After learning that FV Hospital’s Children of Vietnam Charitable Fund would sponsor the treatment of burn scars for her son Ya Thao, Mrs Bon Dong K’Don was stunned. It sounded too good to be true, but after making a phone call to FV to confirm the good news, both she and her husband were absolutely thrilled.

A doctor at FV Hospital examines Ya Thao’s burn scars 

The heartbreaking situation of six-year-old Ya Thao, who had suffered severe burns.

In June 2022, while waiting for her husband to come home, Mrs K’Don was cooking dinner and preparing bathwater for her children. Her two sons were playing nearby. Unexpectedly, in a moment of carelessness, her young son Ya Thao stumbled and fell into a pot of boiling water. Hearing her child’s piercing scream, Mrs K’Don rushed over in panic, quickly scooped her child out and cooled him down with water while calling for help. The neighbours rushed over, and went to inform Mr Ya Duyen, Ya Thao’s father, who then took the child to the local medical station in Da Quynh, Duc Trong (Lam Dong Province).

Due to the severity of the burns, after receiving first aid Ya Thao was transferred to the district hospital. After 10 days, his condition worsened and he had a continuous fever, so he was transferred to the provincial hospital and then to Children’s Hospital 2 in Ho Chi Minh City. After three weeks of specialist care, Ya Thao’s burns had completely healed and he was discharged from the hospital.

Unfortunately, his burns gradually formed raised red fleshy masses on Ya Thao’s chest. Raised scar tissue on his thighs became tight, causing him to limp. On Ya Thao’s right forearm, the scar tissue forced his arm to contract so that it was extremely hard to straighten, limiting his movement and daily activities. The scars were very itchy and as Ya Thao scratched, his scabbed flesh became infected and required continuous hospital treatment, which incurred significant expenses.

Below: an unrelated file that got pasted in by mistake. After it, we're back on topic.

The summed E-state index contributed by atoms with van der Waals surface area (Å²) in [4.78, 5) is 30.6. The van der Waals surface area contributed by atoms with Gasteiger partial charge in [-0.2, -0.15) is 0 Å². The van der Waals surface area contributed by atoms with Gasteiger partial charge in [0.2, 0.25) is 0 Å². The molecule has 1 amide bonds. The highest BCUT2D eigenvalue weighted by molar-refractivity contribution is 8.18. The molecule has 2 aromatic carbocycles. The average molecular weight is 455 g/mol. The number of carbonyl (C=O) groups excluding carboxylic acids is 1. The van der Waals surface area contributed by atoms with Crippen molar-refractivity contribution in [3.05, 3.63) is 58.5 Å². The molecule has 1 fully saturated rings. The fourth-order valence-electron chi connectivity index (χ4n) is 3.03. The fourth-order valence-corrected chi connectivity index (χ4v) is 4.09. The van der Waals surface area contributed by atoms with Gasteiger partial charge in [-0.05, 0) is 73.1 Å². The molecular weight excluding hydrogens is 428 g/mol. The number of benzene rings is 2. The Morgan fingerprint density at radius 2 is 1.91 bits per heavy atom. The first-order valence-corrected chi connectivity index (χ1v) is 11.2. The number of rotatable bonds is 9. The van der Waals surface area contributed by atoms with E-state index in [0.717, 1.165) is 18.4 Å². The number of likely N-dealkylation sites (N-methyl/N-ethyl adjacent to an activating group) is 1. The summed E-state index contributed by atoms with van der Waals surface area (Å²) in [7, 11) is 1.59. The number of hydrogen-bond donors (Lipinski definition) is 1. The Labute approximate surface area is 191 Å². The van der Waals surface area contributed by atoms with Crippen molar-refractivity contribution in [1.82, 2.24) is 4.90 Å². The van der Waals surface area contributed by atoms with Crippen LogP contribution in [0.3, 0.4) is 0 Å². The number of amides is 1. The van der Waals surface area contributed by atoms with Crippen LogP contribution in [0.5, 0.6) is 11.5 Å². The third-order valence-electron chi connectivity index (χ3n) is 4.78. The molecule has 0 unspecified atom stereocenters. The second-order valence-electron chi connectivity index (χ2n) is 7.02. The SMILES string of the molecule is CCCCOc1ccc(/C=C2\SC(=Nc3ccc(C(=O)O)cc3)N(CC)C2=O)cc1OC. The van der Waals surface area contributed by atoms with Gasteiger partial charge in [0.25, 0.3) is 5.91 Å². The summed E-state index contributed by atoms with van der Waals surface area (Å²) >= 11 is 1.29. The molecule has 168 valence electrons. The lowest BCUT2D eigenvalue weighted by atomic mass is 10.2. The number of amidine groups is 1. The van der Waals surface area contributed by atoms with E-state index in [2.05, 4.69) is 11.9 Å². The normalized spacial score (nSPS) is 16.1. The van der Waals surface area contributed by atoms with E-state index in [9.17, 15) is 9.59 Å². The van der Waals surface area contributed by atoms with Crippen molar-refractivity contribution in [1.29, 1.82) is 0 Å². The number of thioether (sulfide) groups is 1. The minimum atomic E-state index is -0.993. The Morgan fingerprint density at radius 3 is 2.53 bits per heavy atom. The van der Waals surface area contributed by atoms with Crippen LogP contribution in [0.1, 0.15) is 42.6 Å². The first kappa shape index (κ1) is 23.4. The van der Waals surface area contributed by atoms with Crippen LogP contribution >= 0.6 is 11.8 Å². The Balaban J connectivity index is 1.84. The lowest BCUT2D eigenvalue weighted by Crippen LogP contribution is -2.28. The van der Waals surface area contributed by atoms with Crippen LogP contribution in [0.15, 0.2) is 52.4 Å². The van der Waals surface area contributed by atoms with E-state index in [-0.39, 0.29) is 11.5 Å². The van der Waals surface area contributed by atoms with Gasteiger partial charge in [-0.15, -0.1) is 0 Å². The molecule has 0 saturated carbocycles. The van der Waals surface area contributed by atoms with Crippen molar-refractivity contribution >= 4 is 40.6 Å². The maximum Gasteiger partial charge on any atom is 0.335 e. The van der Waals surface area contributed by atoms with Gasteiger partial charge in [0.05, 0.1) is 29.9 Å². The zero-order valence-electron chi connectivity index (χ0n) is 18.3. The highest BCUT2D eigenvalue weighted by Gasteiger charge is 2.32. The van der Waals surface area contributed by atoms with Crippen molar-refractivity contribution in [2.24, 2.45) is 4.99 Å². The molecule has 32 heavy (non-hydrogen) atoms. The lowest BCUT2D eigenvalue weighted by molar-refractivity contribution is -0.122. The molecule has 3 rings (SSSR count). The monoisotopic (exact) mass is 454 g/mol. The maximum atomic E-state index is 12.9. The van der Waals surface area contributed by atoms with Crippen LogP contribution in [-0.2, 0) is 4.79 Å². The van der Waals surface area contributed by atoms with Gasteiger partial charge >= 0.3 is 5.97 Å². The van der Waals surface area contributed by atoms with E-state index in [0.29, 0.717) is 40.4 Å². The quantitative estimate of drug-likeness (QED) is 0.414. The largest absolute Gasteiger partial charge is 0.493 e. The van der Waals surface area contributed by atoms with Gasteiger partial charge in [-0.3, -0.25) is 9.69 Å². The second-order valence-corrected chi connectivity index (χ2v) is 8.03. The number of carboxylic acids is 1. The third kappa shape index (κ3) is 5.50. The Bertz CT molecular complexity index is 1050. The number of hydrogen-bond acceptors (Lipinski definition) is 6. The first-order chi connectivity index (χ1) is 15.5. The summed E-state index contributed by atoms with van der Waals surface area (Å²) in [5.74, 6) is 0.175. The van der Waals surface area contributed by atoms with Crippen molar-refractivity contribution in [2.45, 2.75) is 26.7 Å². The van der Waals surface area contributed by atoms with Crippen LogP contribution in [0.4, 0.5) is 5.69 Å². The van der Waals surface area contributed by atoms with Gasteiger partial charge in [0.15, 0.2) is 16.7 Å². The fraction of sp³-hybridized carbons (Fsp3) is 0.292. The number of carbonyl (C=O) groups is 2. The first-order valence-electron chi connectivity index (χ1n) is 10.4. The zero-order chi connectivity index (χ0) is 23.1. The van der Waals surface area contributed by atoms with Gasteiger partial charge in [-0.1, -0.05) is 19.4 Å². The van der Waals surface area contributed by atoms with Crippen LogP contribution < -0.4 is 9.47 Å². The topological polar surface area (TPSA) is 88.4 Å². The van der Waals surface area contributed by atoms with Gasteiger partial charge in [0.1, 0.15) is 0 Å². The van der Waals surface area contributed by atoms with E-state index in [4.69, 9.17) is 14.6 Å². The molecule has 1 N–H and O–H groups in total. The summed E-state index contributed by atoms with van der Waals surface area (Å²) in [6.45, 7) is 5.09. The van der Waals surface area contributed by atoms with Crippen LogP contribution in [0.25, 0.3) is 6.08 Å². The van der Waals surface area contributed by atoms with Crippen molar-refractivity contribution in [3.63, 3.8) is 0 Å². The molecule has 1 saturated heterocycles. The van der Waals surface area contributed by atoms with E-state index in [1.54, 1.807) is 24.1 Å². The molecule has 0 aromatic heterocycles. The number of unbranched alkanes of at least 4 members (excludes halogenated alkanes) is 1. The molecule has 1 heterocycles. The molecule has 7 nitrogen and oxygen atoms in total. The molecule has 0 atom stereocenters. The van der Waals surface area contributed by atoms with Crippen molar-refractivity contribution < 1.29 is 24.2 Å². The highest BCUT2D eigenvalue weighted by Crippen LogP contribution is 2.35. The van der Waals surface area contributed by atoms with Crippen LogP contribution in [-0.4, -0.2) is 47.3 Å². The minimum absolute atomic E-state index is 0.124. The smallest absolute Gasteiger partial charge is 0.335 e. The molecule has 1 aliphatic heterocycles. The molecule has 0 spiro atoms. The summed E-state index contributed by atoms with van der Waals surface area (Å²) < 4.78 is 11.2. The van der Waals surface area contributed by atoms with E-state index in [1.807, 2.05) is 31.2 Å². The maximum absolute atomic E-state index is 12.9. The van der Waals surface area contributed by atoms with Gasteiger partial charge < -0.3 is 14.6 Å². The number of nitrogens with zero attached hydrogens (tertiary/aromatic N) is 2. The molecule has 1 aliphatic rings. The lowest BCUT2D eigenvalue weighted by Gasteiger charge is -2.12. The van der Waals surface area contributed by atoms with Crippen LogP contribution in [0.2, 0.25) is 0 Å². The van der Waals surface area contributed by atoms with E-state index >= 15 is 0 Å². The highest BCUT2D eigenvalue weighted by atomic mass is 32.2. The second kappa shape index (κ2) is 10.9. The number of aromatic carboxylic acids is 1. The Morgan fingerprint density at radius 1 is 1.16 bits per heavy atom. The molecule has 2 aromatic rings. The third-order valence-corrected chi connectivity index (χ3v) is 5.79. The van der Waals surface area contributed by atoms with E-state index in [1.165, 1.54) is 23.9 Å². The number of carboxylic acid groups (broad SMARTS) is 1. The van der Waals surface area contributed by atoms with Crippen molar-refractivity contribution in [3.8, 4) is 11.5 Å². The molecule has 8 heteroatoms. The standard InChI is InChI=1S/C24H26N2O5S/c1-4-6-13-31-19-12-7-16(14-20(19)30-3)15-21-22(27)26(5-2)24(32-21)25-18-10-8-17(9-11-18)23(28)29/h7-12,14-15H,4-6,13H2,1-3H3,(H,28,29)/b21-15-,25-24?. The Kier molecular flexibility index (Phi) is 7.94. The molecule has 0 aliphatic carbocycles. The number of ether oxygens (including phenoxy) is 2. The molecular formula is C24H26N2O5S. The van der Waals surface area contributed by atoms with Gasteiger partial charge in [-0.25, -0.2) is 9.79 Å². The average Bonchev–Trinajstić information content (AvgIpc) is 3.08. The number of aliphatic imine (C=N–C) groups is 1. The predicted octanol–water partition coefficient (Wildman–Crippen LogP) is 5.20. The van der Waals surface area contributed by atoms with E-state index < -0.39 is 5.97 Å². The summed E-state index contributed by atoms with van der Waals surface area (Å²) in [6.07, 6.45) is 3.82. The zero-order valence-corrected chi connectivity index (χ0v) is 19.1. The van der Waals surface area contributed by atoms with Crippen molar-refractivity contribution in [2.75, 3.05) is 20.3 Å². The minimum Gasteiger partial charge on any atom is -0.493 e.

Many people advised Mrs Bon Dong K’Don to take her child for scar treatment, but her family’s financial situation was extremely difficult. Both Mrs Bon and her husband Mr Ya Duyen worked in the fields, and while he occasionally took on additional work, their income was barely enough to make ends meet. Despite their heartbreak, they couldn’t afford to seek treatment for their child’s scars. Every evening, as they watched their child scratching the scars, tears streamed down their faces.

Teachers at Ya Thao’s school understood the family’s situation and contacted volunteer groups in search of support. Fortunately, news of the family’s case reached the Children of Vietnam Charitable Fund (established and supported by FV Hospital). As a result, Ya Thao was able to go to Ho Chi Minh City for treatment, sponsored by the Fund.

“I can straighten my arm now!”

Dr Tran Anh Tan, FV Lifestyle Clinic, FV Hospital, says that following his accident, it has been nearly a year since Ya Thao developed raised scar tissue on various areas of the body, including the chest, right thigh, and right elbow, which had been forced into a permantly contracted position, bending at a 90-degree angle. The immediate goal for surgeons was to restore Ya Thao’s full range of movement before he started school.